Why Fall Is One Of The Best Times To Take Your Kid Bass Fishing

It’s much easier to catch bass in summer than fall. This is not a surprising truth. But fall is still … Continued

It’s much easier to catch bass in summer than fall. This is not a surprising truth. But fall is still a much easier season in most regions than winter. I bring this up because I notice that many anglers with kids stop taking them out during the autumn months. Granted, fall may not be the best time for the little tikes, but it is, in my opinion, the perfect season to help those slightly older kids transition from visiting the golf course pond for 15 minutes on a July day to more serious angling. Fall fishing forces you to think and be patient, but it still offers the chance at catching a decent amount of fish. The trick to successful outings with the kids this time of year does not lie in what you catch, but how you present the trip.

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I’ve found it’s best to preemptively discuss the realistic expectations with my 7-year-old son before even looking at the lake. I’ll always make some of the goals for the day relate to things other than catching fish. As an example, I can get him pretty jazzed about “testing” some new lures or learning new retrieves. No fish required. Odd as it may sound, I’ve found that he’s more eager to learn in the fall, because he’s not being distracted by bluegill after bluegill on the line. There also aren’t as many other anglers on the water, it’s too cold to swim, and there aren’t ski boats zipping all over…all of which can create major distractions.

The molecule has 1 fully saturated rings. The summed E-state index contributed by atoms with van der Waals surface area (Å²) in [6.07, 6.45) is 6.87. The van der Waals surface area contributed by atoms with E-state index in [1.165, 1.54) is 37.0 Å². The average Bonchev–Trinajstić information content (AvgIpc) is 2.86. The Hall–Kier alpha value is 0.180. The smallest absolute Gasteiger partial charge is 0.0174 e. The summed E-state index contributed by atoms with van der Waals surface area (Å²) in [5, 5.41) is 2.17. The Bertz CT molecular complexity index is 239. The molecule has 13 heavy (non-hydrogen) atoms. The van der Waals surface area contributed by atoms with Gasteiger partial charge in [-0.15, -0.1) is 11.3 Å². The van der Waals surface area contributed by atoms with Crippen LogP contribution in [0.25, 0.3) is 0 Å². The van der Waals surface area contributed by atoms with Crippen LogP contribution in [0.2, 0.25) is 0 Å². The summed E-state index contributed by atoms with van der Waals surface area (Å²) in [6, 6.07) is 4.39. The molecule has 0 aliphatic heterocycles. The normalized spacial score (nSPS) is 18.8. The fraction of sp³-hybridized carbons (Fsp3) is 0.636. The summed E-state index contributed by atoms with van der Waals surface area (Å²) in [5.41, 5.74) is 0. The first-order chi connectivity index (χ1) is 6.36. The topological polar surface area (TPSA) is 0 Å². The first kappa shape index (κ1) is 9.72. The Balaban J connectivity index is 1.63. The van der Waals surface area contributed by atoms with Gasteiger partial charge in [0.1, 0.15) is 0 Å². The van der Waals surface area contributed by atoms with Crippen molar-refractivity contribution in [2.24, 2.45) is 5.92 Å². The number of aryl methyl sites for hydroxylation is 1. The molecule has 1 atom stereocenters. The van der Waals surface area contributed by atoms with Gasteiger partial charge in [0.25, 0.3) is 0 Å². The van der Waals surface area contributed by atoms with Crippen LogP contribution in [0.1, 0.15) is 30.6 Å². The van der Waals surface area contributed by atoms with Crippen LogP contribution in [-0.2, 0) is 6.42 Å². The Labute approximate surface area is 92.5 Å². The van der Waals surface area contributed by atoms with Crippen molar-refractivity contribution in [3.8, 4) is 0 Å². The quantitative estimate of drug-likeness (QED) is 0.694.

When it comes to the actual fishing, choose a method that ups the physical challenge a bit, but isn’t frustrating. Simple cast and retrieve baits like shallow cranks, rattle baits, or small spinnerbaits often get bit this time of year regardless of the retrieve. Try to select areas that lend themselves to a nomadic bite. Maybe a long expansive rocky bank with stained water to crank along, or a big flat with submerged grass to fan cast around. If you put your kid in a situation where the only way to draw strike is landing a lure 6 inches from the left side of a thick brush pile, then crawling the bait at a snail’s pace, it’s going to lead to nothing but frustration for both of you. On a side note, I also believe that fall bass fishing is like prep school for the challenges of other sports. Psychologically, kids that can hack it now will be better at analyzing risks verses rewards. Physically, their hand eye coordination will be developing through longer stints of casting and retrieving instead of sitting and watching a bobber.